True Worship 1
We approach our fortieth anniversary bash this week; I am grateful, full of peace and praise for Jesus. In charting the breakthroughs and breakdowns throughout our four decades, I declare assuredly: ‘Lord, You establish peace for us; everything we have accomplished, You have done for us, O God’ (Is. 26:12).
At core He made Himself known to me, handing Himself over to this slave of sin. My eyes opened to behold Jesus-Savior. The knowledge of Him freed me to know myself as a man created for woman. He has empowered me to represent Him (unevenly, but always in earnest!) as a husband and father. For this I rejoice, body, soul and spirit—O God, You are Almighty Mercy, able to deliver Your creation from idolatry and self-delusion, and to free us for fruitfulness!
Pity those who split who God is from who He made them to be! This delusion is growing in the Church today—more than any other trend in our culture, I lament the deception of ‘LGBT+ Christians’ who claim devotion to Jesus while clinging to old identities and affections sourced in the father of lies, not Light. Whether it be the ‘gay’ Christian Revoice movement, Fr. James Martin’s burning ‘bridge’ in the Catholic Church, Wesley Hill’s version of ‘spiritual friendship’, or a host of recent books on the topic (the author of IVP’s SSA and the Church tips his hat toward transformation then stalls as a man mired in his ‘gay’ condition), the body of Christ seems hell-bent on making peace with LGBT+ ‘nature.’ Have we His members, lost sight of our Head who came to redeem our fallen natures? Such blindness is gnostic—splitting our spirits from our bodies and giving disordered desires the upper-hand to determine personhood.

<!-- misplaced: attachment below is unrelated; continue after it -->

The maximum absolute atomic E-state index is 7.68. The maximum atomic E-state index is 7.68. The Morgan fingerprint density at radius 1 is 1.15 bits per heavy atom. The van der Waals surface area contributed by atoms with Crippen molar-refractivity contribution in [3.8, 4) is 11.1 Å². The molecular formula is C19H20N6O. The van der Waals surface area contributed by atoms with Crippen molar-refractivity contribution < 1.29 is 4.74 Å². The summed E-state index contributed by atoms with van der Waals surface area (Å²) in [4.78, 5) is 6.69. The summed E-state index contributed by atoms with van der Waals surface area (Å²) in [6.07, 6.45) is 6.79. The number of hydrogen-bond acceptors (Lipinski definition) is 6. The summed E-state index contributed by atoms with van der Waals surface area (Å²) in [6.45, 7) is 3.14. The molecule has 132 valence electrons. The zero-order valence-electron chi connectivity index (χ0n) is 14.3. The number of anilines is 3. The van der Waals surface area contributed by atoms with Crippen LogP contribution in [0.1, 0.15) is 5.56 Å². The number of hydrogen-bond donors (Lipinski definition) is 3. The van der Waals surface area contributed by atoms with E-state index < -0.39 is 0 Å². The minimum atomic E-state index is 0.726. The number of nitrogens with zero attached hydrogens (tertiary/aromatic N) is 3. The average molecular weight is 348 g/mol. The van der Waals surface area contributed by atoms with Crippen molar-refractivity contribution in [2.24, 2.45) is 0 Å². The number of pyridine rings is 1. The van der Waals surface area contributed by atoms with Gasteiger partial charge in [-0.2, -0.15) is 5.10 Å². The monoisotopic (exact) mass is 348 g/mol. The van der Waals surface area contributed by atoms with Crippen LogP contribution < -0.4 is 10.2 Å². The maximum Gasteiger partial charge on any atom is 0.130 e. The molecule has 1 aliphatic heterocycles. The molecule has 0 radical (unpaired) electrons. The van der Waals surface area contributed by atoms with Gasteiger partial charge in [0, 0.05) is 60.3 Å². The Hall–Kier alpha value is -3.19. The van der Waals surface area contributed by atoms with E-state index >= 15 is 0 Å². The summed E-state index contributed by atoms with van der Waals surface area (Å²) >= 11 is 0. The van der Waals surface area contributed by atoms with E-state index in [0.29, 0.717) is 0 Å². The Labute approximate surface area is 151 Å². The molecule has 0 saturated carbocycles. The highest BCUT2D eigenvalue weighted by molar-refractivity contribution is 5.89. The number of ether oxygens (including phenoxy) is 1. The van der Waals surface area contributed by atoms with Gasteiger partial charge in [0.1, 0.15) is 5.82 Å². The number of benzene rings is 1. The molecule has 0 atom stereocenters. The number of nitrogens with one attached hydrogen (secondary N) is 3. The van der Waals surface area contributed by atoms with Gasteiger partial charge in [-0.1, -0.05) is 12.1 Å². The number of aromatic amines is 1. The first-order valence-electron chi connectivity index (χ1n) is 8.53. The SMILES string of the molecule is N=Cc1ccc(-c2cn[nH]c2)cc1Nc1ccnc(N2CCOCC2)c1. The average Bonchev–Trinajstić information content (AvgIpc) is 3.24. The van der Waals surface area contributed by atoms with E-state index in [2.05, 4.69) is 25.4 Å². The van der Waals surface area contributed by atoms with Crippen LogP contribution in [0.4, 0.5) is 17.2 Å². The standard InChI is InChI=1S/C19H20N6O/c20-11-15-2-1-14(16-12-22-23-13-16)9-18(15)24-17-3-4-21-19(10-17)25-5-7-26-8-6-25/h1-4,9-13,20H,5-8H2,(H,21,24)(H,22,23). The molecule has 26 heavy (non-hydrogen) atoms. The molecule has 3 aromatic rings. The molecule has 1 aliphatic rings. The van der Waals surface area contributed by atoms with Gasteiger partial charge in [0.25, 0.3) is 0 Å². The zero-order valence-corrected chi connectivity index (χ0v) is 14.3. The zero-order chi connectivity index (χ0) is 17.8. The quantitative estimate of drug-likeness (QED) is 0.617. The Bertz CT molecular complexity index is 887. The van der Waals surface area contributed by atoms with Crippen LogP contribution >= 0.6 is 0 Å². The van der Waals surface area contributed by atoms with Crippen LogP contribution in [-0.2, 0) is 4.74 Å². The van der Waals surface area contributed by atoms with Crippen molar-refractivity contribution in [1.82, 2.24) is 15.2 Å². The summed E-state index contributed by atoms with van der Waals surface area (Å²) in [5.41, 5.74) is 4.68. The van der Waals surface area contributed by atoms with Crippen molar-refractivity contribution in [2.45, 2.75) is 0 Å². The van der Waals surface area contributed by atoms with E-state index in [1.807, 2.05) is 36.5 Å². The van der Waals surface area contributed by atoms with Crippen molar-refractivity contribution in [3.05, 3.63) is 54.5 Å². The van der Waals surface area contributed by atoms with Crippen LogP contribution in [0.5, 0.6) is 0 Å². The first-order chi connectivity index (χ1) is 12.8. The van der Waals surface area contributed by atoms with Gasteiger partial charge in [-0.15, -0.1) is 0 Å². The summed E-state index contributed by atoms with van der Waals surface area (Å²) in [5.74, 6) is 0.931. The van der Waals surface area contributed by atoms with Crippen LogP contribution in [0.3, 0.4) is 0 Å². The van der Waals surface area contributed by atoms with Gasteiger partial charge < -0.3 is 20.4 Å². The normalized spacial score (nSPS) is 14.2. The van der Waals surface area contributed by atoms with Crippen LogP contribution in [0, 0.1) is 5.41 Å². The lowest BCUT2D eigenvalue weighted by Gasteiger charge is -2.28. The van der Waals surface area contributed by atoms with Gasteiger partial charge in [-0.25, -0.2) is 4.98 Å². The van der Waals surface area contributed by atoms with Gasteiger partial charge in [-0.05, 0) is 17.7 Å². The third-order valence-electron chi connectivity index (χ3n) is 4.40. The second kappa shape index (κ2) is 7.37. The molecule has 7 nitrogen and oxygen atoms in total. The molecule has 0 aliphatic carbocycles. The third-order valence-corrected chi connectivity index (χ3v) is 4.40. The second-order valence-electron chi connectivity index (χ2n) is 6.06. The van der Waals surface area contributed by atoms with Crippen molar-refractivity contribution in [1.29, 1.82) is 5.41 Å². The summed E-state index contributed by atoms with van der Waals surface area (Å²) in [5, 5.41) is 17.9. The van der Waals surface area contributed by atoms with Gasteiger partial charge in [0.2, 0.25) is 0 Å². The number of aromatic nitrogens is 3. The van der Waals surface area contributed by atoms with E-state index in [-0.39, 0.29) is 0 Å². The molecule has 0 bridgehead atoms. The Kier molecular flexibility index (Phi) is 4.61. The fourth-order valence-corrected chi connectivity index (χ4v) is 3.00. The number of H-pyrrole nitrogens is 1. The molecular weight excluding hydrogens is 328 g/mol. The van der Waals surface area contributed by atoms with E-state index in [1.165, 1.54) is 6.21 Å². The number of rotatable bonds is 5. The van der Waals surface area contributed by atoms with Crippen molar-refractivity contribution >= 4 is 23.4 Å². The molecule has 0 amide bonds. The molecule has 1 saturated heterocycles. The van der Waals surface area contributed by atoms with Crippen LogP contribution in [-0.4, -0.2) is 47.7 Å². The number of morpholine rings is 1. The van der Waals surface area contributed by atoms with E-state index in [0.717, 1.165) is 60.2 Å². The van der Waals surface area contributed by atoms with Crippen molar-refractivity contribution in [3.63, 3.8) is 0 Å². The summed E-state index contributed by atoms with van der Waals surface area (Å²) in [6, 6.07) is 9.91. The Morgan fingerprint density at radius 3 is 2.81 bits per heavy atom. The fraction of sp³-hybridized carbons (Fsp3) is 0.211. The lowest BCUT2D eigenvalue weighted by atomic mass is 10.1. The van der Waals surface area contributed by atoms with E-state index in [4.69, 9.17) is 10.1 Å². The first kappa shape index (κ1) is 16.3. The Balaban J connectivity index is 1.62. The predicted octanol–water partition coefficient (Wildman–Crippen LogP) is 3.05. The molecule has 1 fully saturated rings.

We all need to reread Romans 1:18-32—the most substantial discourse in Scripture on homosexual conduct. St. Paul sources his understanding of sexual disorder on who God is and who humanity is based on ‘nature’, what Dr. Robert Gagnon defines as ‘the material order of things.’ Paul’s greatest theological letter opens by deeming humanity responsible for discerning the true God and for worshipping Him accordingly. Or we can do what Paul describes as the excesses evident in Rome: we deny the One and in darkness lose sight of our own created selves, sexually-speaking. This double-barreled descent into idolatry is at once spiritual —the worship of false gods—and sexual, the worship of the creature in the form of homosexual lust (1:24-27).
Heavy stuff. Could St. Paul be indicting us for how we have split our knowledge of the living God from His intention for our sexual selves? How else might we understand the unravelling of sexual order in our day? Has God handed 21st century citizens over to lustful rebellion, just as He did idolaters in Paul’s day?
Gratefully, St. Paul in Romans does not condemn sexually addictive persons but rather invites Jews first then the rest of us into the saving power of Jesus. The Apostle is clear: the domination of sin and rebellion can only be broken by faith in Jesus Christ. How can we be saved from our native idolatry, be it pious preening or exotic gender-bending? We cry out to Jesus-Savior and we worship Him!
We are back where we started. Jesus who with the Father made us: we worship Him. We return to Him who redeems us: Jesus breaks the hard heart and dissolves its filth. We worship Him and we are sustained. We go forward toward our future: eternal worship of the One. We bust idolatry by worshipping Jesus and allowing Him to restore our true personhood, including our sexual humanity.
For making Yourself known to us, we worship You Jesus. For freeing us to be who You made us to be, we worship You. For forty years of discipling others to worship You in spirit and truth, we give You praise, glory, and honor.
‘I urge you all, in view of God’s mercy, to offer your bodies as living sacrifices, holy and pleasing to God—this is your spiritual act of worship. Do not conform any longer to the pattern of the world but be transformed by the renewing of your mind. Then you will be able to test and approve what God’s will is—His good, pleasing, and perfect will’ (Rom. 12:1, 2).